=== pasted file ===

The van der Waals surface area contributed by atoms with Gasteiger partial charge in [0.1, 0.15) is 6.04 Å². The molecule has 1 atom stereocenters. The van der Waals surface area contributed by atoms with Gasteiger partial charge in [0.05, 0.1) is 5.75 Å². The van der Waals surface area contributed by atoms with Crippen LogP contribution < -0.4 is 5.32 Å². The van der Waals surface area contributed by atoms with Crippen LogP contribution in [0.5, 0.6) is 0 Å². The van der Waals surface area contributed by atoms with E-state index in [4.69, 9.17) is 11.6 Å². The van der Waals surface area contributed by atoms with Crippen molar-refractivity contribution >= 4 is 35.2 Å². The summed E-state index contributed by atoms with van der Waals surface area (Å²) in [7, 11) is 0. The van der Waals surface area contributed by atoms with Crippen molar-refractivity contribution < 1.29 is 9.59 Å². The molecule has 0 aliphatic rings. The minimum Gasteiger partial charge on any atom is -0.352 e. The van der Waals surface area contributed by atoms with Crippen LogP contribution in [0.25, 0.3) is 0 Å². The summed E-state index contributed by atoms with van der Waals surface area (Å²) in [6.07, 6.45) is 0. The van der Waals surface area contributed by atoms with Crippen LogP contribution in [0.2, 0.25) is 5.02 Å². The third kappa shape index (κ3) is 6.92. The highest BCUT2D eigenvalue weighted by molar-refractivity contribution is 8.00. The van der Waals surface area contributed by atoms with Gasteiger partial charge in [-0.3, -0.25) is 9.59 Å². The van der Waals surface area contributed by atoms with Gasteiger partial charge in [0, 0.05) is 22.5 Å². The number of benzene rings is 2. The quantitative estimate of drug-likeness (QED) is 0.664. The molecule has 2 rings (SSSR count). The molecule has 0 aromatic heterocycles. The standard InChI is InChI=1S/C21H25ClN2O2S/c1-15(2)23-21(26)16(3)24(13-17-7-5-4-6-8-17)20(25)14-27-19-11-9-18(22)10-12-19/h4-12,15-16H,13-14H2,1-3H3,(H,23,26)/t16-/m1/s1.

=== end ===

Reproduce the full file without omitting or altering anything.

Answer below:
The van der Waals surface area contributed by atoms with Gasteiger partial charge in [0.1, 0.15) is 6.04 Å². The molecule has 1 atom stereocenters. The van der Waals surface area contributed by atoms with Gasteiger partial charge in [0.05, 0.1) is 5.75 Å². The van der Waals surface area contributed by atoms with Crippen LogP contribution < -0.4 is 5.32 Å². The van der Waals surface area contributed by atoms with Crippen LogP contribution in [0.5, 0.6) is 0 Å². The van der Waals surface area contributed by atoms with E-state index in [4.69, 9.17) is 11.6 Å². The van der Waals surface area contributed by atoms with Crippen molar-refractivity contribution >= 4 is 35.2 Å². The summed E-state index contributed by atoms with van der Waals surface area (Å²) in [7, 11) is 0. The van der Waals surface area contributed by atoms with Crippen molar-refractivity contribution < 1.29 is 9.59 Å². The molecule has 0 aliphatic rings. The minimum Gasteiger partial charge on any atom is -0.352 e. The van der Waals surface area contributed by atoms with Crippen LogP contribution in [0.25, 0.3) is 0 Å². The summed E-state index contributed by atoms with van der Waals surface area (Å²) in [6.07, 6.45) is 0. The van der Waals surface area contributed by atoms with Crippen LogP contribution in [0.2, 0.25) is 5.02 Å². The third kappa shape index (κ3) is 6.92. The highest BCUT2D eigenvalue weighted by molar-refractivity contribution is 8.00. The van der Waals surface area contributed by atoms with Gasteiger partial charge in [-0.3, -0.25) is 9.59 Å². The van der Waals surface area contributed by atoms with Gasteiger partial charge in [0, 0.05) is 22.5 Å². The number of benzene rings is 2. The quantitative estimate of drug-likeness (QED) is 0.664. The molecule has 2 rings (SSSR count). The molecule has 0 aromatic heterocycles. The standard InChI is InChI=1S/C21H25ClN2O2S/c1-15(2)23-21(26)16(3)24(13-17-7-5-4-6-8-17)20(25)14-27-19-11-9-18(22)10-12-19/h4-12,15-16H,13-14H2,1-3H3,(H,23,26)/t16-/m1/s1.